Brick-and-mortar: don’t write it off just yet!

An accumulation of hurdles has squeezed profit margins for retail businesses, from online competition to rising business rates, and now inflation driven by Brexit. As a result store closures of household brands used to be surprising news but have become commonplace in today’s retail climate. 2018 has seen Carphone Giant, Mothercare, House of Fraser and New Look closing stores, while figures published by the Office of National Statistics this October show that the number of physical shops in the UK has fallen by almost 3,200 over the past four years[1].

This has also shifted attention away from multi-channel communications to digital channels only, with no consideration of hard data that clearly demonstrates the downsides of this strategy. These trends suggest that retail leaders are responding to current industry challenges with a greater focus on e-commerce, turning away from the physical presence. But should retailers resign themselves to the death of the high street?

Andy Wood, Chairman GI Insight

Although online spending is growing rapidly, customers still spend more within stores than online.[2] Instead of taking a blinkered approach that centres marketing budgets on online-only communications, retailers should be assessing the intelligence they have available on their customers’ behaviour across all channels. This should involve business leaders consulting their CMOs for metrics that can be utilised to adapt offers to the customer base. It is unfortunate that many CEOs don’t trust their CMOs (80%)[3] but this can be overcome by demonstrating the concrete business benefits – increased revenues, for one thing – to be gained from harnessing marketing intelligence.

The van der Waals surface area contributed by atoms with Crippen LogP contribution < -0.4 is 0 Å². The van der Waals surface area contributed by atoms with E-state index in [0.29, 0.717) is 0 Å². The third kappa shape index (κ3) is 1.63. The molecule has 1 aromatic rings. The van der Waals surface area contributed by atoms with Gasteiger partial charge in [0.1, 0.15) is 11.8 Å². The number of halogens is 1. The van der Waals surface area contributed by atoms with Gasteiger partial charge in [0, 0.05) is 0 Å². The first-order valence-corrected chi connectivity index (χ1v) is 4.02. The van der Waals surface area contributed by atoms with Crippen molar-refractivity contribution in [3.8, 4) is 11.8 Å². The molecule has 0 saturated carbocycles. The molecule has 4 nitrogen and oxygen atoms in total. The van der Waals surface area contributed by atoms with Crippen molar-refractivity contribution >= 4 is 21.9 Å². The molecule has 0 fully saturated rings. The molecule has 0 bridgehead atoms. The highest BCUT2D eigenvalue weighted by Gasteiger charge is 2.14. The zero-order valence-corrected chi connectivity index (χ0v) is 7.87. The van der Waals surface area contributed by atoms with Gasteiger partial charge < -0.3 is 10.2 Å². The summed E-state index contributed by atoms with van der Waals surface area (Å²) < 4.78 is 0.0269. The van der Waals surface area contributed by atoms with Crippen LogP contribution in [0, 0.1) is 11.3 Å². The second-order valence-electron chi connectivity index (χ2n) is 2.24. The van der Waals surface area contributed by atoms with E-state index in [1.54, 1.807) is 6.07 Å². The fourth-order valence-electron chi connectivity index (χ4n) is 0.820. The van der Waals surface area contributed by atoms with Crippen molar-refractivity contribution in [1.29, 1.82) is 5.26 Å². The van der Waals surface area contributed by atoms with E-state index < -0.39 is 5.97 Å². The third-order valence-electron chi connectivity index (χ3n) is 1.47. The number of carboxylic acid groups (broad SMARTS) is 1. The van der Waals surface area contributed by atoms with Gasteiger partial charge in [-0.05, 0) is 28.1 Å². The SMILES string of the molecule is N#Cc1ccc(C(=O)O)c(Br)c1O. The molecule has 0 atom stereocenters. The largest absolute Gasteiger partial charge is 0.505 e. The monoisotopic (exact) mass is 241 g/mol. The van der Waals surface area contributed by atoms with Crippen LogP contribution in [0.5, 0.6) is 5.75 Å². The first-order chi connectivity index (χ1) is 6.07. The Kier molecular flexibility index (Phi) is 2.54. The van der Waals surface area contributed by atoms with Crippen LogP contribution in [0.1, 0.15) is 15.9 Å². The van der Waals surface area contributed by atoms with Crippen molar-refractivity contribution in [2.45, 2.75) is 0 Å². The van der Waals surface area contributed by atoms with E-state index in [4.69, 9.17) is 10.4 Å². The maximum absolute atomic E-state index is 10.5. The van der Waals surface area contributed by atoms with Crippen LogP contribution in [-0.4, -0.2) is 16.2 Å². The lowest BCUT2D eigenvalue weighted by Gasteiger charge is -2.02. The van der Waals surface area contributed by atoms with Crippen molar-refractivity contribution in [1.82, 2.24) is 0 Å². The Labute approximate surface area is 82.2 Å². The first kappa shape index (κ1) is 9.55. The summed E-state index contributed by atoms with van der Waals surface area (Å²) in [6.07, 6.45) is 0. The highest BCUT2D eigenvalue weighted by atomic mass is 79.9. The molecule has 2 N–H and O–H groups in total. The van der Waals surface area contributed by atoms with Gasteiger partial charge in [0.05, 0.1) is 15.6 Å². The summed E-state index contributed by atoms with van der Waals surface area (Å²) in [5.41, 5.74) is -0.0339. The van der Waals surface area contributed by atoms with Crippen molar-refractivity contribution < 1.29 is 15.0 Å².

A study by the Harvard Business Review surveyed over 46,000 customers, and found that only 7% were online-only shoppers and 20% were store-only shoppers. The remaining majority, or 73%, used multiple channels during their shopping journey.[4] The findings show that omnichannel shoppers enjoy using a combination of retailer touchpoints, and crucially, they are more loyal in the long-term. In sum, the availability of multiple channels draws shoppers to bricks and mortar locations to continue or conclude their purchasing experience. Multichannel customers are therefore more valuable for the bottom-line than single-channel customers.

This multichannel approach should be used to optimise marketing, as a combination of traditional channels such as direct mail, with digital channels including email and mobile, is more effective when used intelligently. Traditional channels continue to encourage incremental spend, while digital channels may be more appropriate for introducing offers, for instance. In fact, shoppers spend 25% more when a business uses a mix of direct mail and email marketing.[5] 

Retailers have more to gain from retaining and recruiting loyal in-store shoppers that spend more, than marketing to web-only customers with a high churn rate. Our research shows that the return on investment is as much as ten-fold more, even when other costs are taken into consideration. This should be factored into business strategy, especially considering that customers who prefer bricks and mortar stores are unlikely to suddenly become online-only shoppers when stores close.

To increase revenues, retailers should be tracking and analysing how customers communicate with them by choosing from a range of GDPR-compliant tools. They can then use holistic customer profiles to tailor messaging and promotions, offering shoppers something they are actually interested in, rather than blanket promotions that are wasted on valuable customers and prospects. Rather than disregarding the worth of physical stores, individual retailers must work on finding the right balance in order to drive long-term profits for all stakeholders.

[1] Retail Sector, 3,200 stores ‘disappear’ from high street in four years, 04 October 2018

[2] Office of National Statistics, Comparing “bricks and mortar” store sales with online retail sales: August 2018, 20 September 2018

[3] Harvard Business Review, The Trouble with CMOs, July-August 2017

[4] Harvard Business Review, How to Make the Most of Omnichannel Retailing: A Study of 46,000 Shoppers Shows That Omnichannel Retailing Works; Emma SopadjievaUtpal M. Dholakia, Beth Benjamin; January 3rd, 2017

 

[By Andy Wood, Chairman GI Insight]